Michael’s involvement with town government and volunteer work were significant experience that led to him running for state Assembly, he said.

“Even though I really do enjoy it, I feel I’m at the point where I’ve done as much as I personally can,” Michael said of his seat on Clinton’s town council. “There were so many issues that took place [this year], while I was driving down the road, people would call me and said ‘You should run.’”

Michael wants to bring a new voice to New York’s one-party control, he said, referring to the Democratic-led Senate, Assembly and Democratic Gov. Andrew Cuomo.

He was particularly concerned last year after Assembly bill A2912A was proposed to mandate all children born after Jan. 1, 2009 receive the human papillomavirus (HPV) vaccine, and potentially administer the immunization in school.

“I was really concerned,” Michael said. “I feel that’s a total violation of what this country was founded on — freedom of choice. I scratch my head in the direction we’re going in.”

Michael would advocate for religious exemptions to immunizations in the state.

If elected, Michael would fight to change the state’s scaffold law, which holds employers and property owners fully liable when an employee becomes injured after a gravity-related fall while working at high elevations without proper safety equipment, according to state law.

“It puts 100% of the liability onto the property owner and the business owner and doesn’t take into consideration comparative negatives,” he said, adding sometimes workers are under the influence of drugs or alcohol, or become injured on their own accord.

The state’s controversial bail reform “is a disaster,” said Michael, who believes the state’s bail system needed work, but not the current measure, which he sees as extreme.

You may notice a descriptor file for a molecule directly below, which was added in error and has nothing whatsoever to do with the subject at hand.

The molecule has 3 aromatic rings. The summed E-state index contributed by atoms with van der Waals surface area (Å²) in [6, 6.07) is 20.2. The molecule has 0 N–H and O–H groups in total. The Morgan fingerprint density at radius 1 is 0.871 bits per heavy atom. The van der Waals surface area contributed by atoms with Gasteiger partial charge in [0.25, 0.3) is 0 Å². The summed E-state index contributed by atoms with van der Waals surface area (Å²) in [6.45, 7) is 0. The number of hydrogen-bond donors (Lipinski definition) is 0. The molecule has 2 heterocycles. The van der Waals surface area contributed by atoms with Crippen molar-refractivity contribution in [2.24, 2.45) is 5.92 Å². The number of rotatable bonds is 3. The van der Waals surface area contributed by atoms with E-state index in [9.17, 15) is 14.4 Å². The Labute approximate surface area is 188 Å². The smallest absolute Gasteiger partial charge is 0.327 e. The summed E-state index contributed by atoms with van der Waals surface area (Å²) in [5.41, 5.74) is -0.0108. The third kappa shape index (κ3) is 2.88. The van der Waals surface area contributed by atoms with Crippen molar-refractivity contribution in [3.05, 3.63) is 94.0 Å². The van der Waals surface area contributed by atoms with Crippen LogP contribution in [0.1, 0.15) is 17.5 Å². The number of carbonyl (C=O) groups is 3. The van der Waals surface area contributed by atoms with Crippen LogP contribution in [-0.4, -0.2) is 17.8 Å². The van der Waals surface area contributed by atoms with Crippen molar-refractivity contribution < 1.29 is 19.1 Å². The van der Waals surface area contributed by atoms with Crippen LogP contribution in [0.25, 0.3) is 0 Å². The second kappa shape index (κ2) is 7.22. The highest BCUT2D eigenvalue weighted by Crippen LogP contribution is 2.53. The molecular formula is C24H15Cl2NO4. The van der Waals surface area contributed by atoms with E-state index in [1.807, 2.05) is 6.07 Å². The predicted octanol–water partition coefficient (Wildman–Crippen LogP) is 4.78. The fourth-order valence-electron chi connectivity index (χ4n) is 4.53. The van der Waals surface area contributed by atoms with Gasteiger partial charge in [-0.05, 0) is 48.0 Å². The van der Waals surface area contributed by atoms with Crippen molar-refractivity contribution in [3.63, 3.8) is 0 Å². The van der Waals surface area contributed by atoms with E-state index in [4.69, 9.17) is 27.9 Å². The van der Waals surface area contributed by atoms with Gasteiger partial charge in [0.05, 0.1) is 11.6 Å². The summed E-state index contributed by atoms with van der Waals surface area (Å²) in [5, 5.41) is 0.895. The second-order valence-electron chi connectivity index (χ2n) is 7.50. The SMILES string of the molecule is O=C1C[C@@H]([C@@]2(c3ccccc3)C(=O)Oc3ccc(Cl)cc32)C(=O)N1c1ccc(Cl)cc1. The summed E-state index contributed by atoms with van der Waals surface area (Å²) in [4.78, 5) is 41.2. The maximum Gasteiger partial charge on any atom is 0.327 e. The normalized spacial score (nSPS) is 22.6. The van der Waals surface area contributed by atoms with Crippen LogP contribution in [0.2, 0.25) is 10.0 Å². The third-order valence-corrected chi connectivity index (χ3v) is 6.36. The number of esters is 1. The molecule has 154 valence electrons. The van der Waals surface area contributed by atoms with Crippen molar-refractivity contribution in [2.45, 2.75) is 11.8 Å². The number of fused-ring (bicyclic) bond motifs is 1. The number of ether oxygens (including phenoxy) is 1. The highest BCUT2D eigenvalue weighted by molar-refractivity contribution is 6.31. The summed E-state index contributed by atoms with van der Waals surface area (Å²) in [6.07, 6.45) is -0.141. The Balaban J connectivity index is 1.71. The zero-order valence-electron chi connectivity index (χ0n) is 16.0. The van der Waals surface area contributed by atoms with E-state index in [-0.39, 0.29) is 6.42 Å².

“I think a lawless party has created it and there’s no sense to it,” Michael said. “We’re turning criminals back on the street. To some respect, judges should have the ability to look at the case on the merits. If someone has a track record of violence and criminal activity, it’s easy to draw a conclusion this person is a danger to society or themselves and they should be held without bail.”

The law needs to be replaced with a new measure composed with all involved parties, including law enforcement. Critics of the law have said police did not get a much-needed seat at the table to provide input before bail reform was passed.

If elected, Michael also plans to focus on reducing state regulations.

“We are one of the overly regulated states,” the Assembly hopeful said, before speaking of the numerous requirements he had to satisfy to get his mortgage license in New York versus Florida, which took months to complete versus one week down south.

“New York’s regulations do not match what reality is. They’ve always been a high priority of mine.”

State spending must be reduced — especially in light of the mounting $16 billion deficit this year. Michael drew parallels to New York’s high taxes, and a high move-out rate.

Michael does not support cutting jobs, but is in favor of reducing staff by attrition, or as people retire, to limit the size of state government.

The candidate discussed addressing the 10 to 20% of waste and fraud — such as in Medicaid or fraud waste abuse — in the state budget, which would amount to a large chunk toward the debt, he said.

“It’s not something that’s a Democrat or Republican thing,” Michael said. “...We really need a zero-based budget where each department is zeroed out and they have to justify what they’re spending each year. That would bring to the surface waste and fraud and abuse.”

The state’s 2% tax cap mandate must be tweaked, Michael said, as it encourages counties and municipalities to spend their full amount from the state government.

Michael has worked with Republicans and Democrats alike during his time in public office, and would be open to working with diverse ideas and opinions if elected.

“We have a lot of lawmakers — they’re making policy based on opinion and not facts,” he said. “...The further up the chain you go, the farther away you get from the realities of life.

“I’ve been endorsed for the last three years by the Libertarian Party because of my common-sense business-minded ideas. ... Working with the town board, I have the understanding of the needs of the people in our communities.”